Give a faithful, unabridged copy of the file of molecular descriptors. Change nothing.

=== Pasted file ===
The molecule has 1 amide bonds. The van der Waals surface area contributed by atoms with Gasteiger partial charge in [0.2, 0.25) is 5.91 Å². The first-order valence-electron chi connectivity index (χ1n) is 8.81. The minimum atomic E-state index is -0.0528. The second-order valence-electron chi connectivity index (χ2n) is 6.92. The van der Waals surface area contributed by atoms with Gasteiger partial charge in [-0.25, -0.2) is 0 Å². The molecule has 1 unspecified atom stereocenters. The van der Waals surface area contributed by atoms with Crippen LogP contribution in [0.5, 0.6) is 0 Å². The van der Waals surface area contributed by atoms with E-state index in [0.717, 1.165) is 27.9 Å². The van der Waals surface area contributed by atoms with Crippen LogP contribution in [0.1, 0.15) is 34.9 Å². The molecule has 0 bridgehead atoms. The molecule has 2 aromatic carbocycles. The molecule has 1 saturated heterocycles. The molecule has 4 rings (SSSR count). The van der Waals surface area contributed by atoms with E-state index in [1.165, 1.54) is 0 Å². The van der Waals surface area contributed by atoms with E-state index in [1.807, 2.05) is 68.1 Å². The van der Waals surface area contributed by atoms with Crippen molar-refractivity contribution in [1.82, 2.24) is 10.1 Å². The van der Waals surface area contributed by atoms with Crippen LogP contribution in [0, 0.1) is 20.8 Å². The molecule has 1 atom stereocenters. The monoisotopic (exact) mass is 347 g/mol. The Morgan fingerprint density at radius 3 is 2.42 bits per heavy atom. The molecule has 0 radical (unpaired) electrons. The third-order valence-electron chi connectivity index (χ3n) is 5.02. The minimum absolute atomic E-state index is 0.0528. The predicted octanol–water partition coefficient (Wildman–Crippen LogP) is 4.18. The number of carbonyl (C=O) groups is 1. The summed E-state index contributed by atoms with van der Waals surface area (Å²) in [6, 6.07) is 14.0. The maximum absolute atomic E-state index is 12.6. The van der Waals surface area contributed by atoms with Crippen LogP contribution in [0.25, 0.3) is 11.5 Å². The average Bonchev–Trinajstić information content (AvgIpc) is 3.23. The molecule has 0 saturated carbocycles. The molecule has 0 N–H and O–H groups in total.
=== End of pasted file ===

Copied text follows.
The molecule has 1 amide bonds. The van der Waals surface area contributed by atoms with Gasteiger partial charge in [0.2, 0.25) is 5.91 Å². The first-order valence-electron chi connectivity index (χ1n) is 8.81. The minimum atomic E-state index is -0.0528. The second-order valence-electron chi connectivity index (χ2n) is 6.92. The van der Waals surface area contributed by atoms with Gasteiger partial charge in [-0.25, -0.2) is 0 Å². The molecule has 1 unspecified atom stereocenters. The van der Waals surface area contributed by atoms with Crippen LogP contribution in [0.5, 0.6) is 0 Å². The van der Waals surface area contributed by atoms with E-state index in [0.717, 1.165) is 27.9 Å². The van der Waals surface area contributed by atoms with Crippen LogP contribution in [0.1, 0.15) is 34.9 Å². The molecule has 0 bridgehead atoms. The molecule has 2 aromatic carbocycles. The molecule has 1 saturated heterocycles. The molecule has 4 rings (SSSR count). The van der Waals surface area contributed by atoms with E-state index in [1.165, 1.54) is 0 Å². The van der Waals surface area contributed by atoms with E-state index in [1.807, 2.05) is 68.1 Å². The van der Waals surface area contributed by atoms with Crippen molar-refractivity contribution in [1.82, 2.24) is 10.1 Å². The van der Waals surface area contributed by atoms with Crippen LogP contribution in [0, 0.1) is 20.8 Å². The molecule has 1 atom stereocenters. The monoisotopic (exact) mass is 347 g/mol. The Morgan fingerprint density at radius 3 is 2.42 bits per heavy atom. The molecule has 0 radical (unpaired) electrons. The third-order valence-electron chi connectivity index (χ3n) is 5.02. The minimum absolute atomic E-state index is 0.0528. The predicted octanol–water partition coefficient (Wildman–Crippen LogP) is 4.18. The number of carbonyl (C=O) groups is 1. The summed E-state index contributed by atoms with van der Waals surface area (Å²) in [6, 6.07) is 14.0. The maximum absolute atomic E-state index is 12.6. The van der Waals surface area contributed by atoms with Crippen LogP contribution in [0.25, 0.3) is 11.5 Å². The average Bonchev–Trinajstić information content (AvgIpc) is 3.23. The molecule has 0 saturated carbocycles. The molecule has 0 N–H and O–H groups in total.